Hiding identity to be punished with up to five years’ jail in money-laundering crackdown
Offshore owners of British property will be forced to reveal their true identities or face jail sentences and unlimited fines under draft laws that aim to end the UK’s reputation as a high-risk jurisdiction for money laundering.
The legislation follows years of scandals involving the acquisition of high-value UK property by offshore companies, and concerns that a lack of regulation was allowing corrupt money into the housing market.
The three years ago that overseas criminal gangs were using British property transactions to launder billions of pounds in corrupt funds. saying that corrupt Russian funds laundered through the UK, including via property, posed a threat to national security.
Under the new legislation, overseas companies that own UK properties will be required to identify their true owners on a publicly available register. The government said the register was part of a wider crackdown on money laundering in the property sector, and would make it easier for law enforcers to seize criminal assets.
The anonymous ownership of property via offshore companies is perfectly legal, but it has also been a subject of concern for housing campaigners concerned about an influx of foreign money forcing up house prices.
The draft legislation introduces a series of new penalties for those seeking to circumvent the register, including:
• A ban on a foreign entity selling or leasing a property without declaring its beneficial owner, with jail of up to five years and an unlimited fine for those failing to comply
• Up to two years imprisonment and an unlimited fine for individuals who fail to register or attempt to file false information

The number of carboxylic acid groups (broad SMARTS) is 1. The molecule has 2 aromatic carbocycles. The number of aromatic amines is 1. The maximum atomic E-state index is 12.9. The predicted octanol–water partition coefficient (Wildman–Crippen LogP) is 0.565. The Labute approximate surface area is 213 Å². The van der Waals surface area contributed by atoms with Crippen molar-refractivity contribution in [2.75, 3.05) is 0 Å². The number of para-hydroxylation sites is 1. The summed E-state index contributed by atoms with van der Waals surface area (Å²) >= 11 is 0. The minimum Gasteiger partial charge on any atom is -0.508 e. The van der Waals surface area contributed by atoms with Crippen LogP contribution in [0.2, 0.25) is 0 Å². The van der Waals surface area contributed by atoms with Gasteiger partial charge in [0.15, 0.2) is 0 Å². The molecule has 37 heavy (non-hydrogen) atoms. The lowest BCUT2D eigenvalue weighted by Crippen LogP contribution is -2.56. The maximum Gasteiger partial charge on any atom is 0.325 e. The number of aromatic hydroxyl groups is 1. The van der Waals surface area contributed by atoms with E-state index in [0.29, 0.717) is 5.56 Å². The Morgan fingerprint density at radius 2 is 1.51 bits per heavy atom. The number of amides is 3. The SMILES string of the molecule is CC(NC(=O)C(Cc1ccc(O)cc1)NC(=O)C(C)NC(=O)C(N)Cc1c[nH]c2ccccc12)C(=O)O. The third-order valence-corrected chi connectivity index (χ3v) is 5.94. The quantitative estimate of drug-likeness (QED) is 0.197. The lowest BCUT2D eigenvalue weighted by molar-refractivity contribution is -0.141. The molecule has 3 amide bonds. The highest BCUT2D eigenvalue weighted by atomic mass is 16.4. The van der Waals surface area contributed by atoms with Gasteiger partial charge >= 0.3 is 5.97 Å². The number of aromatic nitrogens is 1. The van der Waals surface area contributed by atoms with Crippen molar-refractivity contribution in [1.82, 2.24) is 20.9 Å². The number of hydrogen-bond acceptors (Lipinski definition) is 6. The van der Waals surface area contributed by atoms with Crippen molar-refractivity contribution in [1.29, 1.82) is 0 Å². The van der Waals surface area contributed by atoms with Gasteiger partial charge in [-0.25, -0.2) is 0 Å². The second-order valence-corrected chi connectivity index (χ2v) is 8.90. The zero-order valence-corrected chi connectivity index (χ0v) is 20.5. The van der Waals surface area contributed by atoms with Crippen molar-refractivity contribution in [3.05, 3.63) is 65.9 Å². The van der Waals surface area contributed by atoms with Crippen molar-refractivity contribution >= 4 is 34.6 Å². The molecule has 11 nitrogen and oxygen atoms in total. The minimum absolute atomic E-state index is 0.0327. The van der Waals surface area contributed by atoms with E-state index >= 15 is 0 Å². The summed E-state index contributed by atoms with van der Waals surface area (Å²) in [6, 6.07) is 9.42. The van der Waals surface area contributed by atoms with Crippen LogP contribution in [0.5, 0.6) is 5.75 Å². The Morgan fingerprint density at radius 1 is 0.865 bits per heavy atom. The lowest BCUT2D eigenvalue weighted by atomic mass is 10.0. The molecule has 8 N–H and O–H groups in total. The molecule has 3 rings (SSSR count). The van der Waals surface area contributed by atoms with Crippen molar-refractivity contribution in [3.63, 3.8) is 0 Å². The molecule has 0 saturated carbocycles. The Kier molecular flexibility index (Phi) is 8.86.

Transparency campaigners, some of whom have battled current rules for several years, welcomed the legislation.
“These proposals finally put to paper a long-promised tool that will help lift the veil of secrecy over property ownership that corrupt individuals exploit here. After several years of campaigning and advocacy we are pleased that the first steps to introducing this important register have been made,” said Duncan Hames, the director of policy at Transparency International UK.
“For too long the UK has welcomed corrupt money and very often it has been our property market that has provided a hiding place. This bill should eventually leave corrupt individuals one less place to stash their dirty money. Once this consultation concludes we expect the government to make this legislation an urgent priority.”
Chido Dunn, an anti-corruption campaigner at the NGO Global Witness, described the new legislation as a game-changer. “The government has finally shown it is serious about stopping criminals and the corrupt from using UK property to launder dirty cash. We’re excited to find out who really owns our cities,” she said.
The National Association of Estate Agents also welcomed the proposals. “Property is a high-risk sector for money laundering because any foreign company can buy property in the UK without having a presence in the country,” said Mark Haywood, the group’s chief executive.
“Criminal funds can be concealed and made to look legitimate through an untraceable ‘company’ and subsequently the purchasing of property. When agents try to determine the true, or ‘beneficial’ owners, they find only documents listing shell companies.
“Furthermore, houses bought with laundered money often sit empty, taking homes away from the market that could be used for families and having a further negative impact on the wider community. To maintain integrity in our housing market it is vital to know who the ultimate owner of a property is.”
David Cameron proposed a public register for the beneficial ownership of propertyafter the revelations of the Panama Papers two years ago. The Guardian identified owned by offshore companies in the leaked documents, and found at least £170bn of property was owned through tax havens.
There are also concerns that allowing overseas buyers to anonymously purchase UK property as an investment has brought a flood of money into the housing market, forcing up prices and exacerbating the housing crisis. Two years ago a Guardian investigation identified a skyscraper with 50 residential apartments, a quarter of which were owned by offshore companies.